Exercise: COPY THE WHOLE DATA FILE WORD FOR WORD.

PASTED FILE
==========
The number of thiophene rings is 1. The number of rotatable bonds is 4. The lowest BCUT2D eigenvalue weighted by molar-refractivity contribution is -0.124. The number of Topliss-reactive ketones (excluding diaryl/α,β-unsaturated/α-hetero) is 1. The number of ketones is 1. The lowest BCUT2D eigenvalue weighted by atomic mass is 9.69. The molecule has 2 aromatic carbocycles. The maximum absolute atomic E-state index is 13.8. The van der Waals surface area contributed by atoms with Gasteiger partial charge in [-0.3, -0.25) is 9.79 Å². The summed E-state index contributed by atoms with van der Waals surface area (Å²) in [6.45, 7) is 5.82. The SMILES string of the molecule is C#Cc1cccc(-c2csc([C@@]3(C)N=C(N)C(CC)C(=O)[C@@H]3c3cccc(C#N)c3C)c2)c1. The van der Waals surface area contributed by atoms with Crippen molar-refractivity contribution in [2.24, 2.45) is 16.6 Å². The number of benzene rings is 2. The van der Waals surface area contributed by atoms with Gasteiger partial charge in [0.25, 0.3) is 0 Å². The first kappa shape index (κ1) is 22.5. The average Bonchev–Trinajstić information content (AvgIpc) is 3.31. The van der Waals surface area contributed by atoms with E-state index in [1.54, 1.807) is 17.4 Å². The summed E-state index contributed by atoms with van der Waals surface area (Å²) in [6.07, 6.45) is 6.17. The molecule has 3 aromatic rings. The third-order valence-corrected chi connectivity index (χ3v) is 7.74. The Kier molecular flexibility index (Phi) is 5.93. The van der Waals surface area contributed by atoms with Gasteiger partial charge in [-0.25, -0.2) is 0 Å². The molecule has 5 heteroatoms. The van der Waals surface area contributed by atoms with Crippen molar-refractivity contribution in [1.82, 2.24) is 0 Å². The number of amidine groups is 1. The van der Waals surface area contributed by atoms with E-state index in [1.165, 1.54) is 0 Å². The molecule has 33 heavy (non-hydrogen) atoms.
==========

The number of thiophene rings is 1. The number of rotatable bonds is 4. The lowest BCUT2D eigenvalue weighted by molar-refractivity contribution is -0.124. The number of Topliss-reactive ketones (excluding diaryl/α,β-unsaturated/α-hetero) is 1. The number of ketones is 1. The lowest BCUT2D eigenvalue weighted by atomic mass is 9.69. The molecule has 2 aromatic carbocycles. The maximum absolute atomic E-state index is 13.8. The van der Waals surface area contributed by atoms with Gasteiger partial charge in [-0.3, -0.25) is 9.79 Å². The summed E-state index contributed by atoms with van der Waals surface area (Å²) in [6.45, 7) is 5.82. The SMILES string of the molecule is C#Cc1cccc(-c2csc([C@@]3(C)N=C(N)C(CC)C(=O)[C@@H]3c3cccc(C#N)c3C)c2)c1. The van der Waals surface area contributed by atoms with Crippen molar-refractivity contribution in [2.24, 2.45) is 16.6 Å². The number of benzene rings is 2. The van der Waals surface area contributed by atoms with Gasteiger partial charge in [0.25, 0.3) is 0 Å². The first kappa shape index (κ1) is 22.5. The average Bonchev–Trinajstić information content (AvgIpc) is 3.31. The van der Waals surface area contributed by atoms with E-state index in [1.54, 1.807) is 17.4 Å². The summed E-state index contributed by atoms with van der Waals surface area (Å²) in [6.07, 6.45) is 6.17. The molecule has 3 aromatic rings. The third-order valence-corrected chi connectivity index (χ3v) is 7.74. The Kier molecular flexibility index (Phi) is 5.93. The van der Waals surface area contributed by atoms with Gasteiger partial charge in [-0.25, -0.2) is 0 Å². The molecule has 5 heteroatoms. The van der Waals surface area contributed by atoms with Crippen molar-refractivity contribution in [1.82, 2.24) is 0 Å². The number of amidine groups is 1. The van der Waals surface area contributed by atoms with E-state index in [1.165, 1.54) is 0 Å². The molecule has 33 heavy (non-hydrogen) atoms.